Tuesday, 2 February 2010

Stephanie Tillotson, Editor of Cut on the Bias

Chosen as one of the new EI titles, is Cut on the Bias (Honno Press). This is a delightful selection is: a Haute Couture collection designed to reflect the complex relationships between women and the clothes they stand up in. Stephanie Tillotson, Editor of Cut on the Bias, has graciously provided us with a blog detailing a 'behind the scenes' snapshot into the formation of such a unique collection.

Personally, I’m not what you would call a ‘dedicated follower of fashion’. I can’t remember the last time I bought ‘Vogue’ or ‘Cosmo’ and I’ve never seen Gok Wan on anything other than a poster outside one of our more famous high street chains. My idea of image was changing the buttons on a charity shop garment or routing about in my mother’s left over balls of wool. I wasn’t one of those who were ‘born to shop’ and, to be honest with you, now I can only just remember why I suggested we take fashion and image as the theme for an forthcoming anthology of fictional short stories – but I’m glad I did.

When the call for submissions was put out for writers to send in their stories for inclusion in a collection called ‘Cut on the Bias’, it was 2007 and the economy was still booming. Cash registers and credit cards were groaning across the length and breadth of the country. Then, as now, celebrity had become the new heaven, the place where existence was perfect - and the entrance key was image. It was like Alice in Wonderland: buy this and you could be bigger, eat this and you could be smaller, drink this and you could be younger, sexier, more popular. Yes, right; in an adman’s bank balance! And although it was madness, people were having fun!

Dressing up is fun; make-believe is fun! It’s something to do with hats and wigs and shoes and handbags, yes and changing the buttons to get it just right. There is a childish delight in disguise what many of us share and I suspect that is why I was interested in stories about women and the clothes they wear. Not only does ‘Cut on the Bias’ show the work of writers trying to make sense of the shapelessness of human experience but it features authors, each one of whom has understood that the question “What shall I wear today?” is really, “Who shall I be today?”.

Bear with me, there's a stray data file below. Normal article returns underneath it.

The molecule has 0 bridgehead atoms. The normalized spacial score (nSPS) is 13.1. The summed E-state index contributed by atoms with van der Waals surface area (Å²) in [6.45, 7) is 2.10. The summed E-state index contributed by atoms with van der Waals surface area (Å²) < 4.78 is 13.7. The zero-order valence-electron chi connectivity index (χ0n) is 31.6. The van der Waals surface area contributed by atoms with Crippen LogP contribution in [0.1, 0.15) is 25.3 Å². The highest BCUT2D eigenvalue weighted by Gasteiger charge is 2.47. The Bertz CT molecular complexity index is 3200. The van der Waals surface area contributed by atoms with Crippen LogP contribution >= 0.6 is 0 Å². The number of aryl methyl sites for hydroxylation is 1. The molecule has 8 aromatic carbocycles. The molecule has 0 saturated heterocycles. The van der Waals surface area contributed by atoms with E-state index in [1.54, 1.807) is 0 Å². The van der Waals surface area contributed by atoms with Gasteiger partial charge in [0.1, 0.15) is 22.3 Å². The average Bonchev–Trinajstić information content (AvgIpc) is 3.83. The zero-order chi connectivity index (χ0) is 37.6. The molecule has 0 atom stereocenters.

So, taking image as the central metaphor for transformation, all the stories included weave colourful pictures full of humour and joy, love and friendship, illness and grief, of unfulfilled lives and ugly ducklings that discover their own way of becoming beautiful swans. One story asks what you wear to meet the mother who gave you up at birth; another tells of the death of a long dead, beloved brother; a third describes the wardrobe full of armour that a modern politician must learn to wear. There are, of course, stories that explore our very human fascination with celebrity and the worlds of fashion, marketing and advertising. Others are rites of passage – a wayside bomb in Afghanistan rips a soldier’s life apart; a young woman with Down’s syndrome decides to face the future with confidence and someone is even prepared to gamble all for that pair of ruby slippers.

Yes, well, maybe I do remember why I thought editing an anthology of short stories about fashion and image would be a good idea. Maybe I lied earlier – because, of course, if naked is the truth then clothes are lies, fictions that touch us closely, intimately, making contact with our most sensitive parts: clothes, as we know, are sexy too. So after all the reading of submissions; selecting of stories for the collection; conversations via email and phones; the editing and re-editing; the copy-editing, proof-reading and printing, enter the super-model of the season – ‘Cut on the Bias’. After all, when everything is said and done and gone, nothing survives but the stories we tell.

Stephanie

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